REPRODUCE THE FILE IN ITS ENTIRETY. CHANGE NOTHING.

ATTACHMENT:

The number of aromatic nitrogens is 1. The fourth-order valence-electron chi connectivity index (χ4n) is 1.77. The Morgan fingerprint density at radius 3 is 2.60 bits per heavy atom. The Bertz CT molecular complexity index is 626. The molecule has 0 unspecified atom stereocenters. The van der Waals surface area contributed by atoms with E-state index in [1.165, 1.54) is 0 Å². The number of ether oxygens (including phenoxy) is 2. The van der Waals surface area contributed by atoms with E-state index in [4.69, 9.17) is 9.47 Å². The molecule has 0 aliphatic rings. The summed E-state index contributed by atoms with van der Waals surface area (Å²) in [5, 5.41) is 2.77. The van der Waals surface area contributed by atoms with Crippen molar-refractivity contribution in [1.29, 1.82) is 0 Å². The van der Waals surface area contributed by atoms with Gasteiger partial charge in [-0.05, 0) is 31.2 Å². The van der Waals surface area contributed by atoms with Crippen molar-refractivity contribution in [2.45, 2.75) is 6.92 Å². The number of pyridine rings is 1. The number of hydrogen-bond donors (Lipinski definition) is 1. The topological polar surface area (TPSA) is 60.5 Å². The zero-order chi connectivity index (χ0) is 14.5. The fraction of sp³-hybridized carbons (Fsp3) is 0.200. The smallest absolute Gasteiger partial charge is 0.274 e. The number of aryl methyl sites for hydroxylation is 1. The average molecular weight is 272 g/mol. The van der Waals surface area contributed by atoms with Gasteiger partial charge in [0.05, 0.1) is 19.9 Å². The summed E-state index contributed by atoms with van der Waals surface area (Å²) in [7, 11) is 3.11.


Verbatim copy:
The number of aromatic nitrogens is 1. The fourth-order valence-electron chi connectivity index (χ4n) is 1.77. The Morgan fingerprint density at radius 3 is 2.60 bits per heavy atom. The Bertz CT molecular complexity index is 626. The molecule has 0 unspecified atom stereocenters. The van der Waals surface area contributed by atoms with E-state index in [1.165, 1.54) is 0 Å². The number of ether oxygens (including phenoxy) is 2. The van der Waals surface area contributed by atoms with E-state index in [4.69, 9.17) is 9.47 Å². The molecule has 0 aliphatic rings. The summed E-state index contributed by atoms with van der Waals surface area (Å²) in [5, 5.41) is 2.77. The van der Waals surface area contributed by atoms with Crippen molar-refractivity contribution in [1.29, 1.82) is 0 Å². The van der Waals surface area contributed by atoms with Gasteiger partial charge in [-0.05, 0) is 31.2 Å². The van der Waals surface area contributed by atoms with Crippen molar-refractivity contribution in [2.45, 2.75) is 6.92 Å². The number of pyridine rings is 1. The number of hydrogen-bond donors (Lipinski definition) is 1. The topological polar surface area (TPSA) is 60.5 Å². The zero-order chi connectivity index (χ0) is 14.5. The fraction of sp³-hybridized carbons (Fsp3) is 0.200. The smallest absolute Gasteiger partial charge is 0.274 e. The number of aryl methyl sites for hydroxylation is 1. The average molecular weight is 272 g/mol. The van der Waals surface area contributed by atoms with Gasteiger partial charge in [0.05, 0.1) is 19.9 Å². The summed E-state index contributed by atoms with van der Waals surface area (Å²) in [7, 11) is 3.11.